I grew up watching reruns of Happy Days and its spin-off, Mork and Mindy. Mork from Ork was a suspender wearing, nanu-nanu-ing, drinks-his-beverage-through-his-finger alien that a five-year-old me found hilarious. Little did I know then that the actor portraying him would become a favorite. From family friendly films like Disney’s Aladdin and Jumanji to roles in some of my favorite movies (Mrs. Doubtfire, Hook, Good Morning Vietnam, Patch Adams, and even the long on philosophy, short on entertainment, Bicentennial Man), Robin Williams touched the human heart with both humor and poignancy like few others could. Thus, like many others across the nation, news of his apparent suicide both saddened and troubled me.
But what saddened me more were many of the “Christian” responses across the internet. Instead of grief and compassion, I found judgement and ridicule. Some were quick to point out that suicide is a sin. Others went so far as to compare Robin Williams with Judas Iscariot in how we should respond to suicide. And, yes, one well known blogger called it a “selfish choice” that saddles loved ones with grief and unanswered questions.
Now I want to be clear, suicide is a choice. Not everyone who struggles with depression commits suicide. Nor does everyone who contemplates suicide goes through with it. We live in a culture that wants to absolve anyone from the guilt of their personal choices, and that is something we need to talk about. Suicide is most definitely a choice, but…
…our response to suicide is also a choice. We can choose to mourn with those who mourn, or we can saddle them with even more grief by calling their dearly departed selfish and self-serving. We can weep with those who weep, or we can have a theological debate over whether or not suicide is forgivable. We can be proactive and point loved ones towards qualified Christian Counselors (i.e. they have a degree in counseling, not just preaching/ministry/Biblical Studies) to seek help and guidance, or we can sit back and wait for the next suicide to hit closer to home and point our fingers at the victim.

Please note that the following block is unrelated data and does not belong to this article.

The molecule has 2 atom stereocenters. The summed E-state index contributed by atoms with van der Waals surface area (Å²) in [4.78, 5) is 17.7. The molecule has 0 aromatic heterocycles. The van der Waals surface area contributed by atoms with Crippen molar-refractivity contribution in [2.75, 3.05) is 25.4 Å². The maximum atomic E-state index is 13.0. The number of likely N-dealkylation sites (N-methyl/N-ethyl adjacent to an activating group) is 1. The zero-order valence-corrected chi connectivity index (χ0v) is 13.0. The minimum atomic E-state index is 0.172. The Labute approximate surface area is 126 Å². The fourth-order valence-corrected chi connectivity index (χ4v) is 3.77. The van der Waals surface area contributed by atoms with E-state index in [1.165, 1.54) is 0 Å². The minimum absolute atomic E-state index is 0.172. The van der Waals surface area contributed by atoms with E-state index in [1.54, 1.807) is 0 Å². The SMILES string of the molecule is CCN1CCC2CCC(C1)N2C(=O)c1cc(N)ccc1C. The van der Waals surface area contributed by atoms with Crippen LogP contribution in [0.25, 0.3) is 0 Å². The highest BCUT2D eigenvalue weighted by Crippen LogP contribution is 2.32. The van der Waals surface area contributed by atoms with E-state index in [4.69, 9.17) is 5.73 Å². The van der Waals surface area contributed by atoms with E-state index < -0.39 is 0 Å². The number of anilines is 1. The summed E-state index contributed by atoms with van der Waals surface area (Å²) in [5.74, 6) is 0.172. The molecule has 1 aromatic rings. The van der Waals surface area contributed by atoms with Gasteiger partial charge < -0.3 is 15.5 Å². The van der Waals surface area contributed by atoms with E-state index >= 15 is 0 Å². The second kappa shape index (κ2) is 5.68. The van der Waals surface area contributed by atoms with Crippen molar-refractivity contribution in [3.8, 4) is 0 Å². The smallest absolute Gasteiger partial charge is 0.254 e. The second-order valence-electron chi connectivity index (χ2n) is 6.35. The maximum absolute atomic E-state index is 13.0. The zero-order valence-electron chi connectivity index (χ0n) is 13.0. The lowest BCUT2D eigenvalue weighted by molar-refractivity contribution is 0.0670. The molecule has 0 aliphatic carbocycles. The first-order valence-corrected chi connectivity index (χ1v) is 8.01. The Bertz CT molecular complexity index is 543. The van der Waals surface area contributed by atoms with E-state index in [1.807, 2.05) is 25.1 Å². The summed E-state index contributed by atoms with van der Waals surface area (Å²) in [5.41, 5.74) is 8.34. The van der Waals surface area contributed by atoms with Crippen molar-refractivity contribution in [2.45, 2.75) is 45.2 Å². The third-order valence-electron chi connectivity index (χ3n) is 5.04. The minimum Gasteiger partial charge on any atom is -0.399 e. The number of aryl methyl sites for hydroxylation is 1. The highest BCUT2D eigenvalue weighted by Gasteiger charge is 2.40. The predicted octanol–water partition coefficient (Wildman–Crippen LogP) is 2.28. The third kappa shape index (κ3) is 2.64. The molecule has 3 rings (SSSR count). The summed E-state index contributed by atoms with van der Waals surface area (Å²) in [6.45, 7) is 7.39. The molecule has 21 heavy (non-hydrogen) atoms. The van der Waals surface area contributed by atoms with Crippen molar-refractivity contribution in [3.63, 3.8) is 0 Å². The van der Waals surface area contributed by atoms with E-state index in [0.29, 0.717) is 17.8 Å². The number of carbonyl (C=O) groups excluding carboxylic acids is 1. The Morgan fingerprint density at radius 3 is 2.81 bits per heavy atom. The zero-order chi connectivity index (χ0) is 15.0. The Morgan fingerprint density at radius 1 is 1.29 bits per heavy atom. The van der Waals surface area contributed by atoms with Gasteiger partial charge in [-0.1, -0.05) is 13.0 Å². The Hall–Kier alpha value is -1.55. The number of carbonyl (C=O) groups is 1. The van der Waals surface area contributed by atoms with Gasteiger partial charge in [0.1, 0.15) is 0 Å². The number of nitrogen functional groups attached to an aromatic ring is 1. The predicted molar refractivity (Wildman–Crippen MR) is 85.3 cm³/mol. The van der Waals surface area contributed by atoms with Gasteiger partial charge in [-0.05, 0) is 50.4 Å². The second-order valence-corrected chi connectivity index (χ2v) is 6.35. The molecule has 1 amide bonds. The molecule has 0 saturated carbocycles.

How we respond to tragedies like suicide says as much about our Savior as what we believe theologically. Yes, Jesus had deep theological discussions, but He also wept at the tomb of Lazarus. There is a time and a place for serious discussion on suicide. But there is also something to be said for having compassion on those who feel they have lost all hope and are on the brink of despairing unto death. I don’t know what Robin Williams was feeling or thinking when he made his fatal choice, but I do know my heart breaks that any human would think or feel that way. Suicide is a choice, and I choose to respond to it with tears and heartache, because we were made for much greater things.
And so was Robin Williams.
Dave you are right about a compassionate response. In addition, what many people simply don’t understand about a deep depression which leads to suicide is that the person who takes her or his life many times actually believe they are doing others a favor by their actions. They actually think others will be better off if they take their life. So words of condemnation have no place here. Seems like someone once said we ought to be “Slow to speak and quick to listen” or something like that.